Author: Chuck Palahniuk
Page Count: 261
Original Publication Date: 2003
Genre(s): Adult fiction, Thriller, Suspense
Misty Marie Kleinman grew up poor, sitting on a cigarette-burned shag carpet with her hippie waitress mother, drawing beautiful houses in a perfect town on a gorgeous island. In art school, she met the man who would make her childhood fantasies come true: Peter Wilmont, “the walking peter.” Every woman on campus is disgusted by him, except Misty. For some strange reason, she can’t resist the assortment of old, rusted, junky jewelry he wears every day, and every day she sees him, he gives her more and more. This is the beginning of the end for Misty Marie Kleinman, and she doesn’t even know it. Or she does know it–has always known it–but just needs help remembering.
What better way to read a weird, creepy book than to stay up until 5 a.m. finishing it? Well, that’s what I did, and let me tell you, I was thoroughly creeped out. I’d like to tell you as little as possible about this book because if I say too much, it won’t have the right effect on you, and that’s no good. This is the kind of book you want to pick up with almost no insight into what it’s about. It’s one of those books that you stumble upon information as the book goes on and you have no idea what’s going on until you finally finish it in the wee hours of the morning feeling anxious and paranoid and the walls are moving and you think maybe it’s time to get to bed. …
This is, embarrassingly, my first Palahniuk book, though not by choice. I’ve wanted to read Fight Club since seeing the movie as a kid, and my girlfriend, who’s a huge Palahniuk fan, has recommended pretty much all his works. In fact, I bought Diary for her a year or two ago for her birthday, telling her one day I’d also read it. Well, she didn’t care for it too much, like many other Palahniuk fans; I, on the other hand, was blown away. Perhaps it’s because I don’t have any of his other works to compare it to like everybody else, but I thought this book was brilliant. The whole thing is written as a diary in third-person. You don’t really find out who the narrator is at first, and even after the fact, I was still second-guessing it. This book really makes you second-guess.
The story is weird. Really weird. And you don’t entirely understand everything, but that’s okay, it just makes it all more exciting and suspenseful. I’ve never quite read anything like this, really. Nothing makes sense until it just…does. I was constantly reading, stumbling upon things, making connections, looking up from my book like “what!?”
It’s really hard to review a book like this because I truly don’t want to give anything away. Also I slept 5 hours so I’m tired and rambling like an idiot — forgive me.
This is another one of those books where you hate every character, sometimes even the main character though I did sympathize with her, yet you still enjoy the book. I got that feeling while reading books like Gone Girl (well, and all of Flynn’s books, to be honest) and The Girl on the Train. So, other than Misty, everyone was literally so god-awful. No one really wanted to help Misty, not really. They were all creepy and self-absorbed and totally nuts. Misty, I sympathized with her. She made poor decisions and all, but could you really blame her?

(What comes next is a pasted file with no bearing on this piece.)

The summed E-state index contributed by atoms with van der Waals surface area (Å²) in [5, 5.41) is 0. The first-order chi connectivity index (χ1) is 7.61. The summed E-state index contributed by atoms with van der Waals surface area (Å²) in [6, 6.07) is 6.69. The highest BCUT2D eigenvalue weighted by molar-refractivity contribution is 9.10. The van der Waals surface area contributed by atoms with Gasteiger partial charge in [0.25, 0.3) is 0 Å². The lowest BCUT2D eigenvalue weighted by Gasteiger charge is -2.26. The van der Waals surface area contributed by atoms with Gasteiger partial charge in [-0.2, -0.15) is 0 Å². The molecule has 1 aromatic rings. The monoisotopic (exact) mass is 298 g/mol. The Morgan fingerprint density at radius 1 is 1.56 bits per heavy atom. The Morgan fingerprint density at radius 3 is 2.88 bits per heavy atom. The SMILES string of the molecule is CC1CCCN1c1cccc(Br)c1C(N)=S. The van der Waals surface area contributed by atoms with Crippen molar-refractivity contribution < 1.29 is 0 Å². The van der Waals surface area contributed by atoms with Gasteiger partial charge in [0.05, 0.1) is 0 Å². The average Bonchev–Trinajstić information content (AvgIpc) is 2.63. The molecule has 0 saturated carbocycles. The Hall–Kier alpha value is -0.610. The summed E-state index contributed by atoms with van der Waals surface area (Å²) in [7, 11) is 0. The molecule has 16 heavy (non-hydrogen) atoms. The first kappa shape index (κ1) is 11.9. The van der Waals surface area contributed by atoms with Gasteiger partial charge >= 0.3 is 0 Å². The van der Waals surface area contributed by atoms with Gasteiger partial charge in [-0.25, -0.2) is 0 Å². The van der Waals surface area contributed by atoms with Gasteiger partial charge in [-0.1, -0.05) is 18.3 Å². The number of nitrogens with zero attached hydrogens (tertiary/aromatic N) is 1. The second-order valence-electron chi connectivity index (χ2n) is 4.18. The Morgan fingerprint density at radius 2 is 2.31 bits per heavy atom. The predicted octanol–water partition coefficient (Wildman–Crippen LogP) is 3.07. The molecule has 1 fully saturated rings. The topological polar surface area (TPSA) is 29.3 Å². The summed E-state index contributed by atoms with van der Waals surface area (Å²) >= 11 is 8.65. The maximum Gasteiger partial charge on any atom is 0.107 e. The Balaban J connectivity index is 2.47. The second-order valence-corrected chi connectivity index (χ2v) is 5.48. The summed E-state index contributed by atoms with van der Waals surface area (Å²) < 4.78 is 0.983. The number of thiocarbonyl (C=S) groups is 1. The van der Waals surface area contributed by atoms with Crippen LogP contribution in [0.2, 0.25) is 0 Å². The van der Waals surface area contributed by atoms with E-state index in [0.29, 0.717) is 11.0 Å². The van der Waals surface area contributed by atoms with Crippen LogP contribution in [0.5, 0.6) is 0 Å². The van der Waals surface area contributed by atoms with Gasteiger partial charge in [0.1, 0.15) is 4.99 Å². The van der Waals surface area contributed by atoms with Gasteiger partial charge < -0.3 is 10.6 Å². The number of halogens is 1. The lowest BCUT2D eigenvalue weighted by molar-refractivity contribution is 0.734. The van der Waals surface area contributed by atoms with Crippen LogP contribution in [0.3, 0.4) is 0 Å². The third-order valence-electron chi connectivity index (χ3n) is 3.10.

I think I’d compare Palahniuk’s writing to Vonnegut’s, both amazing writers and two of my girlfriend’s favorites. Palahniuk knows how to keep the suspense and really creep out the reader. He has this way of writing that really sucks you in and pushes you down the rabbit hole. I especially liked his numerous references to art, psychology, and philosophy — it was all really enlightening and interesting. I truly think Palahniuk is brilliant, and I can’t wait to read more of his works. This review was too jumbled, and that makes me sad because it’s really a good book, so I hope you believe my tired, crazy words.
The only bad thing about the book? The cover of the paperback. I hate it. Help.
The best thing about the book? I can’t really decide if it’s a supernatural story about a cult-like island and a crazy prophecy, or if it’s just all very coincidental and just a story about girls who grow up poor that are looking for an escape, any kind of escape.
I like to think it’s both.
“Today is the longest day of the year—but anymore, every day is.”
“Everyone’s in their own personal coma.”
“Inspiration needs disease, injury, madness.”
“You’re always haunted by the idea you’re wasting your life.”
“Leonardo’s Mona Lisa is just a thousand thousand smears of paint. Michelangelo’s David is just a million hits with a hammer. We’re all of us a million bits put together the right way.”
“Maybe it’s just a daughter’s job to piss off her mother.”
“It’s so hard to forget pain, but it’s even harder to remember sweetness. We have no scars to show for happiness. We learn so little from peace.”